The other important thing to notice is that the user password is saved into a variable and pushed into the aforementioned shared state. Going up two paragraphs we saw that the shared state is indeed what stores the dialogue context between AM and the user. In this case, pushing the password into this state is a necessity that requires extra considerations. First of which being that the password needs to be encrypted by the script using a standard AES algorithm. As discussed already, the shared state needs to reach the subsequent nodes therefore it has to be persisted throughout the login process. It can be configured to be stateful, i.e. to stay on the server side, either in memory, or through the Core Token Service⁵, but equally it can be left with its default settings traveling back and forth between AM and our users’ browsers, which is a stateless option. This is the reason the password is encrypted. Note, that the shared state is also typically encrypted (as per default), but it can be set to travel in clear text. Also, the communication for this would be happening over HTTPS so, the password ends up being encrypted thrice: twice in the payload, and once more in transit. Note that this can be handled differently from AM 7.0 which introduces a secure state to address this type of problem (with a built-in similar approach).

Groovy scripts are great for authentication trees because they allow to write custom nodes without the pesky code maintenance overhead of native nodes. However, Groovy scripts are server side, and we need to push some javascript to the browser. So we are going to use a little known convenient type of script called client side authentication. Here we can write a JavaScript pop-up which will deliver our session management message to end users. Again, the code is available on GitHub, and you need to follow the same copy/paste process as before.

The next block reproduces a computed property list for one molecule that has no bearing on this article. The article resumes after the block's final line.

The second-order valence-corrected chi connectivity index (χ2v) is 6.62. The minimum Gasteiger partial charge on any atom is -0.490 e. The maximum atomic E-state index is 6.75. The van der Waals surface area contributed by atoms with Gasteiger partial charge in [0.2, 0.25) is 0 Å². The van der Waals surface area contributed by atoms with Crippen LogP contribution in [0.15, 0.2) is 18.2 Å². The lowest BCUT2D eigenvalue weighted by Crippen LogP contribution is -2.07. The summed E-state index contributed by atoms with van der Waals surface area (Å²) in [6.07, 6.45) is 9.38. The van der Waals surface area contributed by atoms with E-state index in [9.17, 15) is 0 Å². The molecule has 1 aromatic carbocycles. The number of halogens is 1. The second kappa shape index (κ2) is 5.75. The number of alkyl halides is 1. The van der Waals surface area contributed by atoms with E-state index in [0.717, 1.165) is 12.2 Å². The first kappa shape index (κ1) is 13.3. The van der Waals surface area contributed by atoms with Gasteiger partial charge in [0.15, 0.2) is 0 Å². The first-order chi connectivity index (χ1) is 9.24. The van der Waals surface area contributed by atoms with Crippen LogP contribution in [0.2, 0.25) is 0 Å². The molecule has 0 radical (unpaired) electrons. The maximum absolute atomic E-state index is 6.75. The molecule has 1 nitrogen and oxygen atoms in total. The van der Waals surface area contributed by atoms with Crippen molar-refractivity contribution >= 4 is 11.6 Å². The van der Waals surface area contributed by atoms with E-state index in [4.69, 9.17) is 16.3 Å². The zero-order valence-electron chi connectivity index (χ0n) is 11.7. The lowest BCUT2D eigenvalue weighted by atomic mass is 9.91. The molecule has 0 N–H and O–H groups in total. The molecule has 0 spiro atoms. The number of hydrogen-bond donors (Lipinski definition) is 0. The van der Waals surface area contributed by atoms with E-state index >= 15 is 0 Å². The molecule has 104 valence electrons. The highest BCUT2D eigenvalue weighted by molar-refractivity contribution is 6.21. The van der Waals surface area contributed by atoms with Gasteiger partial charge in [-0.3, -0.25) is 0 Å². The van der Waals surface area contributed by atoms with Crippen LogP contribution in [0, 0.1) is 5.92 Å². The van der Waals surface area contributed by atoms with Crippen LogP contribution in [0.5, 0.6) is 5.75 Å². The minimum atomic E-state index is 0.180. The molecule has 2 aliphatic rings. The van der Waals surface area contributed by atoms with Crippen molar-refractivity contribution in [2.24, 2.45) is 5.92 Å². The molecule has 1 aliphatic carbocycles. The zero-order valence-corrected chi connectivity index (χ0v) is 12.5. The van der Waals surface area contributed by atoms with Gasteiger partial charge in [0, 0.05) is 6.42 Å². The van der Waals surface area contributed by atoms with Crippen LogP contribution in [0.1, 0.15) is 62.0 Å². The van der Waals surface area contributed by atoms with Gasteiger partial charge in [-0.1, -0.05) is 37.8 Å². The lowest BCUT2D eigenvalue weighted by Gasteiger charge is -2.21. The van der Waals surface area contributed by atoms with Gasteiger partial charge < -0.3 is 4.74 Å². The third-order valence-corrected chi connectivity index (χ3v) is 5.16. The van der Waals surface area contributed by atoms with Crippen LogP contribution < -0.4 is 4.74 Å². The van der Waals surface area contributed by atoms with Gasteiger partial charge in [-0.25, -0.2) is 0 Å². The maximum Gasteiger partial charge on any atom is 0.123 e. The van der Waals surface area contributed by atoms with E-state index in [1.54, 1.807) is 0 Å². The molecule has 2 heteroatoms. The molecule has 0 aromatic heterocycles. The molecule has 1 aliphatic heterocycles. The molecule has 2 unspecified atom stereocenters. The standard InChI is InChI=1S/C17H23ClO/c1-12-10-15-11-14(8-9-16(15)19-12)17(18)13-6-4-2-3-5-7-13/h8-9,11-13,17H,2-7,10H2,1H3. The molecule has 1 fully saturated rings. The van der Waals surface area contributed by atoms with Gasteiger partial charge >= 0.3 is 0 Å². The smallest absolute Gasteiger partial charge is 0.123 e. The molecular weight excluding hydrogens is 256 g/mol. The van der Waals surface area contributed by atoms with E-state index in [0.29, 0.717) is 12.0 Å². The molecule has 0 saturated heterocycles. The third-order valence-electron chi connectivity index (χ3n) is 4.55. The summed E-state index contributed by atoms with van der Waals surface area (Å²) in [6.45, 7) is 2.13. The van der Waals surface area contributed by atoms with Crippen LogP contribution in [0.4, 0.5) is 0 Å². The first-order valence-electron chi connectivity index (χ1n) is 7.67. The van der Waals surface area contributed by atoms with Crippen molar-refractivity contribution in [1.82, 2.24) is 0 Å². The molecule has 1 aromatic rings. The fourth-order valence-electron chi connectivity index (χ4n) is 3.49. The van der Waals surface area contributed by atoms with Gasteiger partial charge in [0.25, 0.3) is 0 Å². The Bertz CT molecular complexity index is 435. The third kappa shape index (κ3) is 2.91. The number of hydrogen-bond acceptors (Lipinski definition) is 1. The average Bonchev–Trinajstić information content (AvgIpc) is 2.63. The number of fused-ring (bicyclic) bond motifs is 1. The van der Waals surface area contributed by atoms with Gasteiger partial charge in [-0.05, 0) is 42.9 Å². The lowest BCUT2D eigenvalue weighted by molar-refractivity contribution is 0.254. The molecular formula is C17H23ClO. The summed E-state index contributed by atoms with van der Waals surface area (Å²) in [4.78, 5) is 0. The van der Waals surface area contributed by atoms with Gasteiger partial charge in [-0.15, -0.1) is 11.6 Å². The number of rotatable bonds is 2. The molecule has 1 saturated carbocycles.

The client side authentication script does not deliver itself to the browser though. We need a native node to do this job. Although such node is not provided by default in AM 6.5 one can be found in the MarketPlace hosted by ForgeRock. It is called the Client Script Auth Tree Node⁶. How to deploy a native custom node is not in scope here but that is no biggy because there is a dedicated user guide in the ForgeRock backstage documentation⁷. The native node will package a client side script (our JavaScript pop-up) and collect the result to be passed to the next node.

Our next node called CheckSessionResponse is receiving the response from the user. If the intention is to login the user password is decrypted and is shared for validation with the next node using the transient state. If the response is to cancel login then the authentication tree ends in failure (and existing sessions are not destroyed). Now I hear you say two things: why did I not mention that transient state earlier saving us all that password encryption debacle, and at which point in this is any session terminated? Unfortunately for us the transient state is not persisted if a node has a user callback (i.e. it interfaces directly with the user modifying the shared state) so we cannot use it because the pop-up node is effectively that callback. As for the session management we simply configure a behaviour such as Destroy All Sessions, or whichever is more relevant. If the login completes the behaviour applies and the new session is created. This way the script does not have to take care of session termination. Figure 2 shows our final Authentication Tree.

Figure 2: An Authentication Tree

This shows how to improve on the default behaviours of AM 6.5 and provide users with the option to cancel a login in order to protect existing sessions. The pop-up only shows up when the user exceeds a maximum number of open sessions so the extra “login friction” inconvenience (i.e. the pop-up) is limited.

These instructions are meant for an AM 6.5 instance. This would in all likelyhood work on an AM 7.0 deployment however, if we are going to do that we would do well to simplify the Groovy scripts by removing the encryption functionalities and use the new built in ones.